– by Heath Brown
If the Super Netball commentary was anything to go by on the weekend, the Super Shot was all the talk and rage as Channel Nine’s experts hollered to the rooftops every time a shooter sunk a long bomb.
But elsewhere, the ears of the Suncorp Super Netball rule makers would have been burning as traditionalists cursed the Super Shot as meddling with the purity of our great game.
Were you throwing shade at it, or fist pumping the resurgence of the long bomb?
I’ll admit I did a complete 360 after watching Round 1, and I’m now an early fan of the new rule after being a little shady on it during pre-season.
Talls show range
Not to be rendered obsolete by a rule change that threatened to blunt their biggest weapons, the talls were out in force to show they have far more range than simply under the post.
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We expected it from Harten, but the bombs were flying off the hands of fellow ‘talls camp’ members Wallace, Fowler-Reid and Thwaites to name a few. Teams even substituted shooters who don’t have range, with Proscovia, Aitken and C-Bass all sitting on the pine during the ‘super shot’ phases of each quarter.
If the rule remains beyond 2020, it’s something recruiters will almost certainly consider.
Aerial ping pong is out
Every franchise was forced to find a tall timber to be competitive in Super Netball, but that has often meant games resemble aerial ping pong as the playmaking was all about end-to-end sky balls to find a tall under the post.
Put simply, it became repetitive to watch and didn’t showcase the more spectacular parts of our game from yesteryear.
The good news is if this strategy was your go-to, your gameplan needs a facelift as ping pong is out!
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And pleasingly, it also means we can throw out that ridiculous measuring stick many coaches use that says, “You’re too small to be a shooter, we are going to have to move you out to the midcourt”. The small, long-range shooter is now as punishing as the seven-foot beanpole under the post. Could you imagine the type of score Folau and Ekenasio could amass?
More than anything, who doesn’t love seeing a shooter of any height sink a long-ranger under pressure, showing the true art and skill of shooting!
Young talent time
One of the saddest parts of our game in recent years is the lack of local talent being blooded. The above point around preferences for height have sent clubs shopping in international waters to find the next tall timber to pop under post.
Australian drinking water doesn’t seem to produce as many talls as other countries, so it risked becoming a dead-end pathway for our mid-height and small shooting talent. Seeing Tippah Dwan, Sophie Dwyer, Alice Teague-Neeld, Kiera Austin and Sam Gooden all show their craft was the most important thing from the weekend. The two-point rule, in conjunction with rolling subs, puts this type of talent on the court more and more.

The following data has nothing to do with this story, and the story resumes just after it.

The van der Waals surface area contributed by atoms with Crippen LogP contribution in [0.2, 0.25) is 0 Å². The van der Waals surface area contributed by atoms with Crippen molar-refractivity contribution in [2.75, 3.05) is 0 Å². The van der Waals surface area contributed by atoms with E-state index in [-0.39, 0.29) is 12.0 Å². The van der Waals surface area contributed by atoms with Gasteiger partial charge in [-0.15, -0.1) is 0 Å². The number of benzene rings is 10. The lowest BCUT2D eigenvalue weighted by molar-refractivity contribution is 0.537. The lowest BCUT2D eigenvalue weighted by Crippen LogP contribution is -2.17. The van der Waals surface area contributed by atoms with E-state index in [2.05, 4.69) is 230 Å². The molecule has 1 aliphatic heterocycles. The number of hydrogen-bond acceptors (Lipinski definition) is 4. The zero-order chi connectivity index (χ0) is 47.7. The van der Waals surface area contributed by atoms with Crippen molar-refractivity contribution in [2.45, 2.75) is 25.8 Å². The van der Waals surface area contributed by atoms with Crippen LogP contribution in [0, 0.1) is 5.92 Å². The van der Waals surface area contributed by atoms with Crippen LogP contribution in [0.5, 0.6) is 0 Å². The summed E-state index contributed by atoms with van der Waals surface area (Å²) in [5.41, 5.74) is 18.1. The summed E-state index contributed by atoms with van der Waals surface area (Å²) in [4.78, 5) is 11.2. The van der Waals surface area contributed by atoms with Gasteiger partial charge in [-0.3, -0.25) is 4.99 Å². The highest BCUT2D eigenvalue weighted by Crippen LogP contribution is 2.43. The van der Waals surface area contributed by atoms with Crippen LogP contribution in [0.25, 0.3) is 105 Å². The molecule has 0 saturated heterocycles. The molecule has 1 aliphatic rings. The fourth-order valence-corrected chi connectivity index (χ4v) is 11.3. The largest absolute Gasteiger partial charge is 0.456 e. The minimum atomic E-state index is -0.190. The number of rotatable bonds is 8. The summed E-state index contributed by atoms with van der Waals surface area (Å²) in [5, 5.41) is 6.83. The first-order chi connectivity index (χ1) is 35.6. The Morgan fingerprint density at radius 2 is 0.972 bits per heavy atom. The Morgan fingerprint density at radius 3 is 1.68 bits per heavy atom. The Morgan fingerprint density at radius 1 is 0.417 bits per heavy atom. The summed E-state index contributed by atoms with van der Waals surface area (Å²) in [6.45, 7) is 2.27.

Preparing world beaters
In the last two big competitions, the Diamonds have lost their world beater status.
The team that has always found a way to win at the business end of competitions, no matter what situation they find themselves in, has gone MIA. Part of our reputation as a game-stealer in the past has always been our boldness to go to post in any situation. For those with longer memories, think Jenny Borlase circa 1999.
The Super Shot in our domestic league is bringing back a much-needed skill that has gone missing in the green and gold dress – the clutch long ranger under any pressure or game stage. The Silver Ferns and Roses had this weapon in both starting shooters to topple the Diamonds at the Commonwealth Games and World Cup, so it is a much-needed area we need to catch up on.
Old school defence
The modern game of aerial ping pong has also meant the role of a defender has changed. A tall shooter needs a tall defensive line, so smaller utility style defenders have been off-trend. But the Super Shot requires a tagger to work the contest on the floorboards and not just in the air.
It has bought back a good old-fashioned lean, which was almost dead because it’s barely possible to lean over a shot under post. It has bought back the art of all-round defence, and as an old school defender, seeing the grittiness of a mobile tag and the grace of a well-held lean over a shot was a treat to watch back in our game.
Like any new rule, it also comes with its challenges. The main one for me is the fact the best team over 60 minutes may not win the game. A team that has a purple patch to end quarters may win, which will frustrate many netball traditionalists. The Firebirds’ loss was a good example of this. A 10-goal lead in the first half of the game would have been much easier to maintain and build, had it not been smashed by a five-minute blitz of two-pointers from Steph Wood. Blink and you would’ve missed that well-earned lead eaten away in minutes.
Overall, the jury will still be out for many of us as we wait to see how the Super Shot makes or breaks games. We have to remember it’s a trial innovation for our game and, like anything new, needs to be received with an open mind.
Whilst the traditionalist in me wanted to see it gone as soon as it was announced, after thinking about the bigger picture for our game I am now sitting on the fence. My trepidation has been replaced with excitement to see what the rule does for the sport in a year where we need to mix things up, experiment and make sure we come out the other end of COVID with new ideas and opportunities for the game.
Over to you, netball fans!
Heath Brown is an elite coach and former captains of the Australian and Victorian Men’s teams.